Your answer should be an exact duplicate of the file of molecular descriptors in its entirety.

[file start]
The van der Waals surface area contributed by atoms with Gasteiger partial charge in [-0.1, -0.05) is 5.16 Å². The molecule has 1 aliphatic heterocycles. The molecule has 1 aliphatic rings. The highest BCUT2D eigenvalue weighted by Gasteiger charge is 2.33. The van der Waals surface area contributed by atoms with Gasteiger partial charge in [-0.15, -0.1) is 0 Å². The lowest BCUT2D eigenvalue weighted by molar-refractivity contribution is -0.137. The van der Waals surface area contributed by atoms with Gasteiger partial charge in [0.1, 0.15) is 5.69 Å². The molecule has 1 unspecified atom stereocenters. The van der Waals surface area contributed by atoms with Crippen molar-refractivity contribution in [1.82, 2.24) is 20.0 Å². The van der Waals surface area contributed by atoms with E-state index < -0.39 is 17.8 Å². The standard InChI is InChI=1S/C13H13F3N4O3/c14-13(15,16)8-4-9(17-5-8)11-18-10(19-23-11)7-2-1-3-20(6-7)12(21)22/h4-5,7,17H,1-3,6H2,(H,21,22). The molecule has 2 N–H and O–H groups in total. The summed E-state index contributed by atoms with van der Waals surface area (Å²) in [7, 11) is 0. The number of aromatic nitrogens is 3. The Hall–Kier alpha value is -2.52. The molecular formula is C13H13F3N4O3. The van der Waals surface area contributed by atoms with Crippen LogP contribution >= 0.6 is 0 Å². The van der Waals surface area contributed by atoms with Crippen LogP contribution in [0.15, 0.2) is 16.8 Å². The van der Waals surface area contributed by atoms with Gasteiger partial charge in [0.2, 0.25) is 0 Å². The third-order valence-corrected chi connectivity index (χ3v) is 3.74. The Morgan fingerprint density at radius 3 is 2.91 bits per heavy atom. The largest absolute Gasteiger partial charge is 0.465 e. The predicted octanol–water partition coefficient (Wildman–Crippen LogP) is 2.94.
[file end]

The van der Waals surface area contributed by atoms with Gasteiger partial charge in [-0.1, -0.05) is 5.16 Å². The molecule has 1 aliphatic heterocycles. The molecule has 1 aliphatic rings. The highest BCUT2D eigenvalue weighted by Gasteiger charge is 2.33. The van der Waals surface area contributed by atoms with Gasteiger partial charge in [-0.15, -0.1) is 0 Å². The lowest BCUT2D eigenvalue weighted by molar-refractivity contribution is -0.137. The van der Waals surface area contributed by atoms with Gasteiger partial charge in [0.1, 0.15) is 5.69 Å². The molecule has 1 unspecified atom stereocenters. The van der Waals surface area contributed by atoms with Crippen molar-refractivity contribution in [1.82, 2.24) is 20.0 Å². The van der Waals surface area contributed by atoms with E-state index < -0.39 is 17.8 Å². The standard InChI is InChI=1S/C13H13F3N4O3/c14-13(15,16)8-4-9(17-5-8)11-18-10(19-23-11)7-2-1-3-20(6-7)12(21)22/h4-5,7,17H,1-3,6H2,(H,21,22). The molecule has 2 N–H and O–H groups in total. The summed E-state index contributed by atoms with van der Waals surface area (Å²) in [7, 11) is 0. The number of aromatic nitrogens is 3. The Hall–Kier alpha value is -2.52. The molecular formula is C13H13F3N4O3. The van der Waals surface area contributed by atoms with Crippen LogP contribution >= 0.6 is 0 Å². The van der Waals surface area contributed by atoms with Crippen LogP contribution in [0.15, 0.2) is 16.8 Å². The van der Waals surface area contributed by atoms with Gasteiger partial charge in [0.2, 0.25) is 0 Å². The third-order valence-corrected chi connectivity index (χ3v) is 3.74. The Morgan fingerprint density at radius 3 is 2.91 bits per heavy atom. The largest absolute Gasteiger partial charge is 0.465 e. The predicted octanol–water partition coefficient (Wildman–Crippen LogP) is 2.94.